Ayurveda, India’s ancient system of medicine is making its self-known. In western cultures, the term Ayurveda has long been associated with yoga, detoxes and other spiritual pursuits. Many Ayurvedic herbs and treatments are specifically meant to balance gut flora, help with blood sugar and improve overall energy levels.
With consumers increasingly interested in non-pharmaceutical approaches to health care, as well as “clean” labels for their food products, botanicals and botanical medicine are bound for a resurgence. In an October 2017 article in the Economic Times, India’s commerce minister was quoted as saying the global market for Ayurveda could would increase three-fold, from US$2.5 Billion in 2017 to over $8 Billion in 2020. Market data for ashwagandha, an up-and-coming Ayurvedic herb, mirrors this. According to SPINS data, sales of ashwagandha by the end of 2016 had reached more than $13 million. Unlike curcumin—adoption of this ingredient is still on its way upward in the mass market. Sales of curcumin, a well-established ayurvedic product, is much higher. A study by Grandview Research quoted sales of curcumin to soar to $94 Million by 2022. [link “A study by Grandview Research” to ]
Curcumin, the most well-known Ayurvedic spice in the western world, is the active ingredient in Turmeric, and is known for its anti-inflammatory and antioxidant ingredient properties. Traditionally used as a spice in Indian cooking, curcumin is now an established supplement product. From patented formulas developed by prestige suppliers to basic private label providers targeting the masses, the success of curcumin is no doubt part of the reason for Ayurveda’s increasing popularity among the natural goods community.
A up-and-coming herb is ashwagandha, often referred to as “Indian ginseng” because of its energizing properties. Medically however, ashwagandha is often used to reduce stress and the cortisol level in the body (the main hormone in stress) (J Pharm Pharmacol. 2015 Jul;67(7):879-99). Unlike curcumin, which is often consumed in Indian cooking, ashwagandha is bitter, so it is generally consumed in pill form.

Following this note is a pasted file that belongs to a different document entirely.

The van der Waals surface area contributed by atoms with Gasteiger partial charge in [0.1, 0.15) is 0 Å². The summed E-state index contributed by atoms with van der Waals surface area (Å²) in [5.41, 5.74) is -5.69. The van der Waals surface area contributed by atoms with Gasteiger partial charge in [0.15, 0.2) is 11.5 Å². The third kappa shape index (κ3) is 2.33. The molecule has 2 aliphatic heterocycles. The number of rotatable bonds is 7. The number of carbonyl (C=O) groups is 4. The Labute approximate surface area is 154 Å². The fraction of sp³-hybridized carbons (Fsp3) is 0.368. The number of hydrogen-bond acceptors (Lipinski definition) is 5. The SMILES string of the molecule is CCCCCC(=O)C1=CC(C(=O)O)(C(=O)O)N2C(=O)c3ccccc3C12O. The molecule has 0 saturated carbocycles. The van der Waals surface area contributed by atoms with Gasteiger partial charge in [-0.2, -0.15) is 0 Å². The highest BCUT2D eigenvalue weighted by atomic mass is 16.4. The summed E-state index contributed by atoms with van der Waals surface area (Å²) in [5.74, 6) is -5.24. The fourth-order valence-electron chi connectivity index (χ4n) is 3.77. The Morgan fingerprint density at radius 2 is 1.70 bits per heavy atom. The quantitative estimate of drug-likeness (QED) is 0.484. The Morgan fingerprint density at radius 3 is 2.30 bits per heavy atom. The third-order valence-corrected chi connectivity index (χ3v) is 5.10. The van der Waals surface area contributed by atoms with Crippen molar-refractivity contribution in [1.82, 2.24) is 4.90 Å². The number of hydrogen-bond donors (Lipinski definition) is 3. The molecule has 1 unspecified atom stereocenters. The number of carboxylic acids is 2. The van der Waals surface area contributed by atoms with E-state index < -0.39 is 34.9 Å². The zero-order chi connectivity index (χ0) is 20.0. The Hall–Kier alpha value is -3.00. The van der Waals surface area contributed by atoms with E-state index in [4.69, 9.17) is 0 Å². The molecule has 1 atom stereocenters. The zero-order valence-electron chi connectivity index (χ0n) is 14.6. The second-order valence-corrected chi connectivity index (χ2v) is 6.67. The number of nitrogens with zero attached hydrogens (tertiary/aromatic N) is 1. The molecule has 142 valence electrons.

One of the biggest challenges to the increased adoption of and usage of Ayurveda herbs, and botanicals in general, is that of standardization and regulation. As with any plant-based product, there is great variety in each batch or dose of the product. This variation makes it difficult to regulate, created standardized clinical trials around or make scientifically based claims around these products. Many claims, particularly around mood, weight and immunity, are challenging to navigate with FDA. Finally, without the creation of patented or demonstrably unique products, it’s going to be difficult for producers to for standout in an increasingly crowded marketplace.
The market for Ayurveda herbs and supplements is growing. The challenge for finished product brands will be to create trust and increase education among mass consumers. Brands must also navigate challenging regulatory concerns. Manufacturers must come up with patented, unique ingredient profiles, and product development/marketers must ensure they are innovating, so they are not stuck in a crowded commodity space with “race to the bottom” pricing.
Check out the latest on ayurvedic herbs: INSIDER’s Ayurvedic Botanicals: Traditional Remedies Find Modern Application digital magazine.
Sunita Kumar is a contributing writer and the founder of Nourish Nutrition Inc (nourishnutrition.com). After spending more than a decade at leading consumer brands and digital agencies launching products, Kumar now focuses her attention to being a scientist and entrepreneur—using her background in product formulation, supply chain and health-focused retail, to provide a unique perspective on the world of natural products.